First, there is not one single location to find accurate schedules for basketball like you have for football. Second, basketball schedules are very fluid. There are plenty of changes to basketball after the season starts. I doubt many schools pay enough attention to their local teams until the results are posted. When a score says "Nevada Tournament" during school time, it might raise some eyebrows. Kind of unfair to blame this on others for not catching the mistake ahead of time.I don't know the StV situation. To presume this coach lying about the phone call when they had this tournament on their schedule for everyone to see? For anyone with a sense of sportsmanship to say ahead of time, "you can't do that?"
Let the members vote and everyone abide by the rule.Your circus can legally play a tournament in Kentucky, Penn, In, Mich and Ottawa without punishment but not not miss a not-a-school day to go to Nevada. They lose tournament, for an adult decision. The rule should be ammended. It makes no sense and in this case, I think CHeights makes a good case, it was not clear.
I suspect that Cleveland Heights will win. Not because the law is on their side, rather, because it will be easier for a judge to side with the hometown. LeBron James had his season ending suspension reduced to a game because a local judge didn't like the OHSAA rule for amateurism. (Yes, it might have been a tough punishment to ban him for the season because he got $800 in shirts for free but when you ride to your court date in your brand new Hummer, it was tough to think of him as an amateur.OHSAA is going to look silly putting their foot down here. I wouldn't fault a judge at all for granting the stay.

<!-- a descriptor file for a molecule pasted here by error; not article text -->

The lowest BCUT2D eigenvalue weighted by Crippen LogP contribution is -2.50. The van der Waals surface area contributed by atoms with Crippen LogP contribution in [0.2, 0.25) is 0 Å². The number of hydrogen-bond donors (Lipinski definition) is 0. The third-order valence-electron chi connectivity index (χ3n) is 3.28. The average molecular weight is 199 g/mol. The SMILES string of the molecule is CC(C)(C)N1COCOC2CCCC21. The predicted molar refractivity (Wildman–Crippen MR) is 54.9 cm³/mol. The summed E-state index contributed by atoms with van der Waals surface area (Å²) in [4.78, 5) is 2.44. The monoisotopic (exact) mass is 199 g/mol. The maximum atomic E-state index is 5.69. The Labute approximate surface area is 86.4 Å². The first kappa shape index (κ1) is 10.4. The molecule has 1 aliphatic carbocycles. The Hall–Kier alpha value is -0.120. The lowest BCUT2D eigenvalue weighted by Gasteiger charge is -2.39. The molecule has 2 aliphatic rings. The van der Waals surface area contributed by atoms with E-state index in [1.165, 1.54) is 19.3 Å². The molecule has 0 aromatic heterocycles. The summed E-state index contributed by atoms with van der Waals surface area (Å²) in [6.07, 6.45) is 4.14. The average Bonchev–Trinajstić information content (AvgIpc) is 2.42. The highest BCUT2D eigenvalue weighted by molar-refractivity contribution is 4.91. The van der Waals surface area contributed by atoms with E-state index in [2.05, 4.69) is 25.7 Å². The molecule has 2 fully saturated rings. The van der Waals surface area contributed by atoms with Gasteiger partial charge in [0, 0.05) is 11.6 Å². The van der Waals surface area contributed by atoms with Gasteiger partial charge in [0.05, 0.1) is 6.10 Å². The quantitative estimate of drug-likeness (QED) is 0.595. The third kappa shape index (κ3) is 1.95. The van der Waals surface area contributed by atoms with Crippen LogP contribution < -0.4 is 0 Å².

I'm not familiar with this part of the story but this is something that's been nagging at me since I first read the thread--is there a connection between the two? It occurs to me it'd be a lot easier to talk kids into the switch if trips to Vegas are part of the deal. We've just seen this is in our corner of the state, with a public school getting a deluge of transfers and going on a Christmas trip to Florida, which I'm sure was a first for the school.Karma is funny. You lure kids away from their schools to play at Heights - you get what you deserve. I only feel bad for the kids who were not transfers who now pay for this lost opportunity. The transfer kids I could care less that they are missing the tournament.
Probably that. This is a civil case so it may well also be on their side.I suspect that Cleveland Heights will win. Not because the law is on their side, rather, because it will be easier for a judge to side with the hometown.